Roberts testified in deposition that Nelson suffered from pre-existing arteriosclerotic disease, which caused him to have bad circulation throughout his body. He opined that the bad circulation was the reason that he eventually had to amputate the thumb. When questioned about the precipitating cause of the incident, Roberts opined, "there's no way for us to tell what brought this episode on." Roberts testified that "minor trauma potentially in arteriosclerotic disease could potentially cause it." Roberts, however, did not credit the incident described by Nelson as being the precipitating cause of the medical problem.

The controversy over medical causation stems from U.S. Steel's contention that Nelson's resultant amputation was not caused by the alleged accident but by his pre-existing arteriosclerotic disease. It insists that Roberts's testimony substantiates its position.

While there was evidence that Nelson had pre-existing arteriosclerotic disease, there was no evidence presented that his condition affected his ability to perform his work for U.S. Steel. Blue Bell, Inc. v. Nichols, 479 So. 2d 1264 (Ala.Civ.App.1985). Nelson's testimony concerning the accident, including how it occurred, the onset of the symptoms, and his immediate request for medical treatment, substantiated his claim that the precipitating cause of his resultant amputation was the steel band hitting his thumb on October 15, 1991. We find, as the trial court apparently did, that the treating physician's testimony *137 was contradictory as it pertained to the precipitating cause of the resultant injury.

Keeping in mind the principles of law annunciated above, we find that the totality of the circumstances of this case supports the trial court's finding of medical causation.

U.S. Steel next contends that the trial court erred in treating Nelson's thumb amputation as an injury to the body as a whole. It contends that recovery should have been limited to the scheduled allowance under § 25-5-57(a)(3)a, Code 1975.

Concerning the exclusiveness of scheduled allowances, our supreme court stated the following in Bell v. Driskill, 282 Ala. 640, 213 So. 2d 806 (1968):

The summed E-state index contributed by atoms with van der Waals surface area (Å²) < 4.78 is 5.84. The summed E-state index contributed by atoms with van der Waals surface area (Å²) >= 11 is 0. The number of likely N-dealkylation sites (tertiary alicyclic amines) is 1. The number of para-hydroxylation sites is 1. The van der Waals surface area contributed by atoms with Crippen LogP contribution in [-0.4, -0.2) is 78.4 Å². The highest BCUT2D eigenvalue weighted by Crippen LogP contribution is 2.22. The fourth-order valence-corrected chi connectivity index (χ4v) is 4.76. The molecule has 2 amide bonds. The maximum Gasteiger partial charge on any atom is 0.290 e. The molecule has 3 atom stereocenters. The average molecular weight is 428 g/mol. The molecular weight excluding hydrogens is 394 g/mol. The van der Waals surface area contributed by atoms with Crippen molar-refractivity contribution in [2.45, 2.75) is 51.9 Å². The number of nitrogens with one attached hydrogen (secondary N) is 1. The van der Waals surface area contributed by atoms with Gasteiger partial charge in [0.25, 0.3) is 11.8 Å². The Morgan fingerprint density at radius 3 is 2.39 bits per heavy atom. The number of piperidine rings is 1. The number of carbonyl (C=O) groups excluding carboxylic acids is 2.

"[A]lthough the injury itself is to only one part or member of the body, if the effect of such injury extends to other parts of the body, and produces a greater or more prolonged incapacity than that which naturally results from the specific injury, or the injury causes an abnormal and unusual incapacity with respect to the member, then the employee is not limited in his recovery under the Workmen's Compensation Law to the amount allowed under the schedule for injury to the one member."

At the time of the hearing Nelson was 62 years of age. His work history consisted solely of manual labor. He has been employed by U.S. Steel for the last forty-odd years. He completed the seventh grade and took a home study course to complete his high school credits.

Nelson testified that he could not pick up as much as he was able to pick up prior to the amputation and that he had difficulty writing. He returned to work so that he could qualify for early retirement. He testified that the effect of the amputation caused him problems at work, because he could not do what he had done prior to the accident without the assistance of co-workers.

William Crunk, a vocational expert, testified that, in his opinion, the amputation had a greater effect on Nelson's employability than it would have had on a non-labor employee. He stated that a laborer's hands and back are his most significant body parts as far as employability is concerned. He concluded that the injury affected Nelson's ability to do his job and that it affected his future prospects for employability. He based his opinion on Nelson's age, work history, and education. In his opinion, Nelson sustained a 54% loss of earning capacity.

Concerning this issue, the trial court made the following finding: